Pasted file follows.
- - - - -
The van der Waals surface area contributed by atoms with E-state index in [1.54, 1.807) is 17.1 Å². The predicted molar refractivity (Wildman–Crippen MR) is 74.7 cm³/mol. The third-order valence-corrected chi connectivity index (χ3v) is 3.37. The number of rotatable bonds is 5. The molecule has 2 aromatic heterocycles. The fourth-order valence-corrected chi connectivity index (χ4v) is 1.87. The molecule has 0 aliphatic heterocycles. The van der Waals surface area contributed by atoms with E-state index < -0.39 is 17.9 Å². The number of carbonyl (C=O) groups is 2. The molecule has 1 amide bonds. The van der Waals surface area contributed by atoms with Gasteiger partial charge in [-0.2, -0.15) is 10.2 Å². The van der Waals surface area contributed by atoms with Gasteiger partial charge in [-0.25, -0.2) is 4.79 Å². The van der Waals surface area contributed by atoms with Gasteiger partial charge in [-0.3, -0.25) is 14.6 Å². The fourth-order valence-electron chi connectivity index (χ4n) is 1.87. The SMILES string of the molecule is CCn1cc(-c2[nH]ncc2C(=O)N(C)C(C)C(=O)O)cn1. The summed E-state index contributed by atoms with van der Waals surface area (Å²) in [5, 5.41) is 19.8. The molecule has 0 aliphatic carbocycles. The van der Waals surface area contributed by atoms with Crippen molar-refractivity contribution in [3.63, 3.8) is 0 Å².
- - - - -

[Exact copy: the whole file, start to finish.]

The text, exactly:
The van der Waals surface area contributed by atoms with E-state index in [1.54, 1.807) is 17.1 Å². The predicted molar refractivity (Wildman–Crippen MR) is 74.7 cm³/mol. The third-order valence-corrected chi connectivity index (χ3v) is 3.37. The number of rotatable bonds is 5. The molecule has 2 aromatic heterocycles. The fourth-order valence-corrected chi connectivity index (χ4v) is 1.87. The molecule has 0 aliphatic heterocycles. The van der Waals surface area contributed by atoms with E-state index < -0.39 is 17.9 Å². The number of carbonyl (C=O) groups is 2. The molecule has 1 amide bonds. The van der Waals surface area contributed by atoms with Gasteiger partial charge in [-0.2, -0.15) is 10.2 Å². The van der Waals surface area contributed by atoms with Gasteiger partial charge in [-0.25, -0.2) is 4.79 Å². The van der Waals surface area contributed by atoms with Gasteiger partial charge in [-0.3, -0.25) is 14.6 Å². The fourth-order valence-electron chi connectivity index (χ4n) is 1.87. The SMILES string of the molecule is CCn1cc(-c2[nH]ncc2C(=O)N(C)C(C)C(=O)O)cn1. The summed E-state index contributed by atoms with van der Waals surface area (Å²) in [5, 5.41) is 19.8. The molecule has 0 aliphatic carbocycles. The van der Waals surface area contributed by atoms with Crippen molar-refractivity contribution in [3.63, 3.8) is 0 Å².